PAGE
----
Transparency is a hallmark of the Nebraska Legislature, one too often taken for granted.

Every bill is entitled to a committee hearing. With only one legislative chamber, Nebraska has no conference committee between House and Senate, meaning every amendment and change to a bill is introduced and voted on in public.

Despite the state’s proud history of open government, one critical vote — for committee leadership positions — continues to be held by secret ballot. Those votes must remain secret.

Yes, this may seem a like a paradox. The Journal Star editorial board has long advocated for government to conduct as much business as possible in the public eye as a matter of accountability.

But secret ballots for leadership preserve another integral trait of the Legislature: its officially nonpartisan composition. Publicizing these ballots would reintroduce a form of a chilling effect that’s been absent from the capital, at least in this particular arena, since 1973.

Senators must be allowed to vote their consciences freely when choosing their leaders from among their ranks. Without the overt party pressures that come into play in a partisan legislature, Nebraska’s lawmakers can vote for the best person for the particular job, rather than being held to the party line.

The system allows a veteran lawmaker whose political beliefs defy the majority of the Legislature to win a chairmanship. Like anything within politics, it’s imperfect. Just last year, three freshman senators won committee chair positions on their first day in the capitol, before they’d ever introduced or voted on a bill.

Only one such position, chairman of the select Committee on Committees, was open in 2018. Omaha Sen. Robert Hilkemann won the seat on the session’s first day, edging out Hastings Sen. Steve Halloran by a 25-24 margin.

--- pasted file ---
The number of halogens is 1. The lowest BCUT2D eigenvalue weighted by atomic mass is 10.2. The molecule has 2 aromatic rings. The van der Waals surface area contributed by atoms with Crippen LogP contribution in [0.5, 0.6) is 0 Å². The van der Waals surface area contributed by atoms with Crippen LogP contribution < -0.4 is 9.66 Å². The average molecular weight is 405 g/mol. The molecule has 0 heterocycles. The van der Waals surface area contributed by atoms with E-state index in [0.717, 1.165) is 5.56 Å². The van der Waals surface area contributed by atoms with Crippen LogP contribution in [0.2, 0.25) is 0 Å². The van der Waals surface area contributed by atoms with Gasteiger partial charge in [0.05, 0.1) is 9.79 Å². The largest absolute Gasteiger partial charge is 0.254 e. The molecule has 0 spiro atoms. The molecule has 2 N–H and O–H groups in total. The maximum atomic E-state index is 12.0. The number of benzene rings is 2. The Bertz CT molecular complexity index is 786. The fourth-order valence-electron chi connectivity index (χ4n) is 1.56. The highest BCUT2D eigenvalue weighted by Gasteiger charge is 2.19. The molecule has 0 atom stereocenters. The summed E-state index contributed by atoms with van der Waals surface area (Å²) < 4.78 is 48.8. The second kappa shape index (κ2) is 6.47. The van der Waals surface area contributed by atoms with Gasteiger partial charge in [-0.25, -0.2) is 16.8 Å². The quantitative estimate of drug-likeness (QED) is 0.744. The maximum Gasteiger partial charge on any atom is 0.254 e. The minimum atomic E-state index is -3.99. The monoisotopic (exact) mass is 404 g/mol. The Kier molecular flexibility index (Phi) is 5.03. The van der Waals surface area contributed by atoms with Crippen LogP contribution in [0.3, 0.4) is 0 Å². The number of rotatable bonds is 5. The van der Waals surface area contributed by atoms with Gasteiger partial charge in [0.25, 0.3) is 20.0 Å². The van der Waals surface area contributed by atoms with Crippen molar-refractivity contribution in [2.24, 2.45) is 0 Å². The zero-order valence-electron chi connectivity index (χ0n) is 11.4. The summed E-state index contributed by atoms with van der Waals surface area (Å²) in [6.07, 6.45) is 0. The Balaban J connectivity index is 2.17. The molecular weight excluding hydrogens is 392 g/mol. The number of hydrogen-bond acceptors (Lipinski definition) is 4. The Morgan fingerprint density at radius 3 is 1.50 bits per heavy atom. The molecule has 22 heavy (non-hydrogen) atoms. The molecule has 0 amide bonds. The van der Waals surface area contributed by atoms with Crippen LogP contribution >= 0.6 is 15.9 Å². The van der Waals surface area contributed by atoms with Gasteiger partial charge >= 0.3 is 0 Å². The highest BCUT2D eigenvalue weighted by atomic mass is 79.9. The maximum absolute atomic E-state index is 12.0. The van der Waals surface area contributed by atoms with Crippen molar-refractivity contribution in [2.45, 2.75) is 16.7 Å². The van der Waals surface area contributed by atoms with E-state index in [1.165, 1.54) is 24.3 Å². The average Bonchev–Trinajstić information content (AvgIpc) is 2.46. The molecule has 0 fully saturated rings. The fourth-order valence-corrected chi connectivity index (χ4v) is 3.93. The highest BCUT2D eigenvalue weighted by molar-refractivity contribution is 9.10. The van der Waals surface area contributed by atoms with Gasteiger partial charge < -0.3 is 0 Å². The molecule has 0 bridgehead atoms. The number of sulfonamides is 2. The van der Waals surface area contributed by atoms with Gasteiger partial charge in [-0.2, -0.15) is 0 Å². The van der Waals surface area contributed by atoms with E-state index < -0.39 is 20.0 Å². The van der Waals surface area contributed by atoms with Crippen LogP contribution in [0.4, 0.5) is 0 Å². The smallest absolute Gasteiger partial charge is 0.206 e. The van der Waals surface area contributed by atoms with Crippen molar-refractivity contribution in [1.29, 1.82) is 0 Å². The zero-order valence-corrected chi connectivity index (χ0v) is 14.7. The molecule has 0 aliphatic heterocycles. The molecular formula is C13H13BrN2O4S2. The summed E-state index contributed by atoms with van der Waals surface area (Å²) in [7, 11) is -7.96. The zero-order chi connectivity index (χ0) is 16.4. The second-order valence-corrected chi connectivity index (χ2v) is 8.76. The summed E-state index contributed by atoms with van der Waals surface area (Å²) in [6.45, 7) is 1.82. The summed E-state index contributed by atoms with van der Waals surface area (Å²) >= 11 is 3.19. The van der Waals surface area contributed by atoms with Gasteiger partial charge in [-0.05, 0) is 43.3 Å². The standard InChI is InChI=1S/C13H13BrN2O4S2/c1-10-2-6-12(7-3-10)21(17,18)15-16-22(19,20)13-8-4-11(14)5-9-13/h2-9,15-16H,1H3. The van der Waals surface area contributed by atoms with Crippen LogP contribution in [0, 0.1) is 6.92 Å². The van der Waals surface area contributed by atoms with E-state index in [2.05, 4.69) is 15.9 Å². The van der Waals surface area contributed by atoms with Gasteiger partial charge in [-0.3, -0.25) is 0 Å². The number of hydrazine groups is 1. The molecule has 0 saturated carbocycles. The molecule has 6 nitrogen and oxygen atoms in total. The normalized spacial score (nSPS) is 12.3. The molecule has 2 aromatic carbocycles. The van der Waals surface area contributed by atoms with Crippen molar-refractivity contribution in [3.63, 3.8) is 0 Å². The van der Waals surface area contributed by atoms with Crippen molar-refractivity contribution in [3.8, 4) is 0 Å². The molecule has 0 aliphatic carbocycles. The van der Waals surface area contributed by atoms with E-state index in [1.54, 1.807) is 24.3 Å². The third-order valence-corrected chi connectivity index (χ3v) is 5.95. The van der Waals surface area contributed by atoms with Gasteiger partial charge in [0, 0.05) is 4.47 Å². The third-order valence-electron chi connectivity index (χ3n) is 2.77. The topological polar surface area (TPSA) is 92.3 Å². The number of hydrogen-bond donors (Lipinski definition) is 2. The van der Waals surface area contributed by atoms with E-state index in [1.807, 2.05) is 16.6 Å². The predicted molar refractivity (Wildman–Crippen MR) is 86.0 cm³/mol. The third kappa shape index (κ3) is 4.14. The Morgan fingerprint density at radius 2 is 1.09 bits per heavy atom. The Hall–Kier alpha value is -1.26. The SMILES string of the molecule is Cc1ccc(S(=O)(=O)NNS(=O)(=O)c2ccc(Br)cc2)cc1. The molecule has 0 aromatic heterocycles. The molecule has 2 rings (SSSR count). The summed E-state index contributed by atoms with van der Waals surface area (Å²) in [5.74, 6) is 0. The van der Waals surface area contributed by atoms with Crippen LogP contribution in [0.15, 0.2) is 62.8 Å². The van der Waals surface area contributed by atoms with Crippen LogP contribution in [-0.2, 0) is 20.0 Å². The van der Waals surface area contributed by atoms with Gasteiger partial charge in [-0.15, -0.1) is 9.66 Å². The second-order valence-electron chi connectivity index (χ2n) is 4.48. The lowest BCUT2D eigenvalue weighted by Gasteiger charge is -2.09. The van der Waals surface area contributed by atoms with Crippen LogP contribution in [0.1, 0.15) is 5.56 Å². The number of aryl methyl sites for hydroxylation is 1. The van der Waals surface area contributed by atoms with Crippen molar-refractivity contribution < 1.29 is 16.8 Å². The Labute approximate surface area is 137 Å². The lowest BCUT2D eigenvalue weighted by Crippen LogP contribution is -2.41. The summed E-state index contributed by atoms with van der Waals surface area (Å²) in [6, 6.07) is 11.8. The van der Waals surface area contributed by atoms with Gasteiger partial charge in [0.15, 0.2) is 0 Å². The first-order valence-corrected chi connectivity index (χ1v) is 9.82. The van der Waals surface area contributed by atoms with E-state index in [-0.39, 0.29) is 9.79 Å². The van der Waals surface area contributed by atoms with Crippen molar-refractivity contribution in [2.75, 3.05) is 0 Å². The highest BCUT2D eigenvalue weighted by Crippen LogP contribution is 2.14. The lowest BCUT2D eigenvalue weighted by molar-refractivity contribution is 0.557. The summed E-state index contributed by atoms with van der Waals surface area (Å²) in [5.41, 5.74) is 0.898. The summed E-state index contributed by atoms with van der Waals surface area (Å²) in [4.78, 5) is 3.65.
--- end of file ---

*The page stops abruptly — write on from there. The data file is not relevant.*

Days later, as the adoption of this legislative session’s permanent rules were being finalized, Bancroft Sen. Lydia Brasch moved — then quickly withdrew — a request for open voting to fill leadership positions. Her action, though, sparked an always robust debate among senators.

In most partisan state legislatures, committee leadership decisions are made in closed rooms, too. Most states’ committee chairs are selected from within the caucus of the majority party, meaning only some, but not all, of the body has a say in these important positions.

That structure also allows such positions to be used as a powerful prize for those who most faithfully adhere to party doctrine — or a punishment for those who don’t.

In our view, Nebraska does it far better — and more democratically — without public tallies.

By enlisting all 49 senators, political affiliations aside, and permitting them to vote their consciences rather than party lines, secret ballots remain best for the Nebraska Legislature as it chooses its leaders.

— Journal Star, Jan. 16, 2018

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